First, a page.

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Research Papers

An Efficient and Economical Rapid-Tooling Method for Die-Sinking Electrical Discharge Machining

[+] Author and Article Information
Lin Gu

 School of Mechanical Engineering, Shanghai Jiao Tong University, State Key Laboratory of Mechanical Systems and Vibration, Shanghai 200240, China; Center for Nontraditional Manufacturing Research, University of Nebraska-Lincoln, NE 68588lgu@sjtu.edu.cn

Lei Li, Wansheng Zhao

 School of Mechanical Engineering, Shanghai Jiao Tong University, State Key Laboratory of Mechanical Systems and Vibration, Shanghai 200240, China

Kamlakar P. Rjaurkar

 Center for Nontraditional Manufacturing Research, University of Nebraska-Lincoln, NE

J. Manuf. Sci. Eng 133(5), 051004 (Sep 22, 2011) (7 pages) doi:10.1115/1.4004849 History: Received February 10, 2011; Revised July 21, 2011; Published September 22, 2011; Online September 22, 2011

This paper reports on the efficiency and economy of bundled electrode in die-sinking electrical discharge machining (EDM). Bundled electrode was fabricated by putting several thin tubular or cylindrical cell electrodes together and forming an approximate 3D end-face geometry by adjusting the length of each cell electrode. This method of electrode design and fabrication significantly reduced the fabrication time and cost compared to that of traditional cutting method. The bundled electrode allows better flushing of dielectric fluid to facilitate removal of more heat and debris from the inter electrode gap. Experiments were conducted to demonstrate the advantages of bundled electrode in rough machining with large peak current. It was also found that the relative higher tool wear ratio could be reduced by using graphite cell electrodes. Additionally, time and cost of tools preparation as well as the machining time between EDM with bundled electrode and solid die-sinking electrode were compared by machining a 3-blade cavity component.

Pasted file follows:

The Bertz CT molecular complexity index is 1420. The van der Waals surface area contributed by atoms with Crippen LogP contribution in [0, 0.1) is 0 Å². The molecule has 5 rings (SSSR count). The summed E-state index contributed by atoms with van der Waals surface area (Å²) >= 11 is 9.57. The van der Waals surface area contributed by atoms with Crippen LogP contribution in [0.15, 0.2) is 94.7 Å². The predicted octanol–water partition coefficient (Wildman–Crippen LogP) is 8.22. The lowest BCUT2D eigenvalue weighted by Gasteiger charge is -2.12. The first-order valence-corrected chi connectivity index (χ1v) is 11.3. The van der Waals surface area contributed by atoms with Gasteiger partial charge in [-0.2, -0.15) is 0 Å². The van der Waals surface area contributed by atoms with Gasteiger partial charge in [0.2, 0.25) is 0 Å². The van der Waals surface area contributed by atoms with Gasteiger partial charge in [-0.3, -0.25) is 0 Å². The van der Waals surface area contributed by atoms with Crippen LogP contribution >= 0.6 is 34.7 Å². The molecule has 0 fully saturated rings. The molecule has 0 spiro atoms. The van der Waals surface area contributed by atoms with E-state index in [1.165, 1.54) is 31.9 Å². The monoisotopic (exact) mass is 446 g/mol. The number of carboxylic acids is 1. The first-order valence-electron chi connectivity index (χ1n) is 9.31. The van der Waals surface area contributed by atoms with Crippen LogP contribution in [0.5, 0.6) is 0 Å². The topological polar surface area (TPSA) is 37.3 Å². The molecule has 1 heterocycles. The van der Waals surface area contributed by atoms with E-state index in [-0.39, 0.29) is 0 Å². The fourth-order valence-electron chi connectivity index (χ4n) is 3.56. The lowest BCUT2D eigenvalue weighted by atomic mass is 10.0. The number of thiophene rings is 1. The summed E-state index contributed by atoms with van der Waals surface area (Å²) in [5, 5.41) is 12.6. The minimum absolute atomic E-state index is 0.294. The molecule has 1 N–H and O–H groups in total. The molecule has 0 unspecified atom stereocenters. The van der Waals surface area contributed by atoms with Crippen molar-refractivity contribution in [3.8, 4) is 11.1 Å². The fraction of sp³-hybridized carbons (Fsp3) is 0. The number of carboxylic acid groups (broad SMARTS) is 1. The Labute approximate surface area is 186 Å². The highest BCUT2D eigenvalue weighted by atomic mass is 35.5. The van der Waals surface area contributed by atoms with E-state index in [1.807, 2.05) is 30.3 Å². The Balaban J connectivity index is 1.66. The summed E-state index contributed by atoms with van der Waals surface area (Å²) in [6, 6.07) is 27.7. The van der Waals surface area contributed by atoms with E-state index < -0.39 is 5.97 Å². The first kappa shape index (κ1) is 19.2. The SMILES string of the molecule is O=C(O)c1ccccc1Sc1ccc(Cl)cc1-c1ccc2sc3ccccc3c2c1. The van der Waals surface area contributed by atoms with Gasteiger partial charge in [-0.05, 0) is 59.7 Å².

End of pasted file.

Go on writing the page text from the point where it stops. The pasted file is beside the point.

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Copyright © 2011 by American Society of Mechanical Engineers
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Figures

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Figure 1

Bundled electrode and its end surface

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Figure 2

Comparison of MRR and TWR of EDM with bundled electrode and solid electrode

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Figure 3

Temperature shift curves measured under the workpiece surfaces. (a) Machining with bundled electrode (Ip : 45 A). (b) Machining with solid electrode with tool jumping (Ip : 45 A). (c) Machining with solid electrode without tool jumping (Ip : 40.4 A).

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Figure 4

Workpiece section profiles machined by bundled electrode EDM and solid electrode EDM with tool jumping

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Figure 5

Model of EDM with multi-hole inner-flushing

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Figure 6

Simulation result of multi-hole inner-flushing: (a) flushing simulation at 100 μm distance to electrode and (b) flushing simulation at 200 μm distance to electrode

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Figure 7

Influence of dielectric inlet velocities on MRR and TWR of graphite bundled electrode

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Figure 8

Influence of peak current on MRR and TWR

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Figure 9

3-D model of electrode and fabricated electrodes

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Figure 10

Comparison of 3D cavities machined by using bundled electrode and solid electrode

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